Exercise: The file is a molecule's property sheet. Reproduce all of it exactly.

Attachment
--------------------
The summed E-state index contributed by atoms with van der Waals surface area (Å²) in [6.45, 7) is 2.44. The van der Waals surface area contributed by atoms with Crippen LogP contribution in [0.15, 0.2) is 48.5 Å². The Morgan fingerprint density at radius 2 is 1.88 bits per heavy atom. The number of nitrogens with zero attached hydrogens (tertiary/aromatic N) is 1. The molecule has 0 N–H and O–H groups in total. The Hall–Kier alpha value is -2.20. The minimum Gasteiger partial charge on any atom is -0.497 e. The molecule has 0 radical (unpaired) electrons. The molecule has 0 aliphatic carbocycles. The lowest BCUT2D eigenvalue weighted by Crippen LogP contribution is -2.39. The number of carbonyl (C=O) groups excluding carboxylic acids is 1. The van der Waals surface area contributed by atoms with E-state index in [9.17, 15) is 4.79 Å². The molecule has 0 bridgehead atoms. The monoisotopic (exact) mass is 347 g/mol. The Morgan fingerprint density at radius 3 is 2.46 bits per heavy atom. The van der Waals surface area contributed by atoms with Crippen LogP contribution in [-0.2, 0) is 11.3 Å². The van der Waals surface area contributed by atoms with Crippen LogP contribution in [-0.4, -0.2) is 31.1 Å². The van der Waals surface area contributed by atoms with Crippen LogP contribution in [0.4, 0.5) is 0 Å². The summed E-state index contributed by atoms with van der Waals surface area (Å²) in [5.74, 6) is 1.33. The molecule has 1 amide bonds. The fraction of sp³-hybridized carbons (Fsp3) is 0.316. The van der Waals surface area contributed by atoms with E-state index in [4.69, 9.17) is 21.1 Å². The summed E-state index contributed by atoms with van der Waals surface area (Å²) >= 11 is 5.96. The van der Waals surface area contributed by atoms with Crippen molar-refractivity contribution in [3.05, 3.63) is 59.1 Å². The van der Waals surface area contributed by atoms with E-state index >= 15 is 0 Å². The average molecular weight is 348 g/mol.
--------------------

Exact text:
The summed E-state index contributed by atoms with van der Waals surface area (Å²) in [6.45, 7) is 2.44. The van der Waals surface area contributed by atoms with Crippen LogP contribution in [0.15, 0.2) is 48.5 Å². The Morgan fingerprint density at radius 2 is 1.88 bits per heavy atom. The number of nitrogens with zero attached hydrogens (tertiary/aromatic N) is 1. The molecule has 0 N–H and O–H groups in total. The Hall–Kier alpha value is -2.20. The minimum Gasteiger partial charge on any atom is -0.497 e. The molecule has 0 radical (unpaired) electrons. The molecule has 0 aliphatic carbocycles. The lowest BCUT2D eigenvalue weighted by Crippen LogP contribution is -2.39. The number of carbonyl (C=O) groups excluding carboxylic acids is 1. The van der Waals surface area contributed by atoms with E-state index in [9.17, 15) is 4.79 Å². The molecule has 0 bridgehead atoms. The monoisotopic (exact) mass is 347 g/mol. The Morgan fingerprint density at radius 3 is 2.46 bits per heavy atom. The van der Waals surface area contributed by atoms with Crippen LogP contribution in [-0.2, 0) is 11.3 Å². The van der Waals surface area contributed by atoms with Crippen LogP contribution in [-0.4, -0.2) is 31.1 Å². The van der Waals surface area contributed by atoms with Crippen LogP contribution in [0.4, 0.5) is 0 Å². The summed E-state index contributed by atoms with van der Waals surface area (Å²) in [5.74, 6) is 1.33. The molecule has 1 amide bonds. The fraction of sp³-hybridized carbons (Fsp3) is 0.316. The van der Waals surface area contributed by atoms with E-state index in [4.69, 9.17) is 21.1 Å². The summed E-state index contributed by atoms with van der Waals surface area (Å²) >= 11 is 5.96. The van der Waals surface area contributed by atoms with Crippen molar-refractivity contribution in [3.05, 3.63) is 59.1 Å². The van der Waals surface area contributed by atoms with E-state index >= 15 is 0 Å². The average molecular weight is 348 g/mol.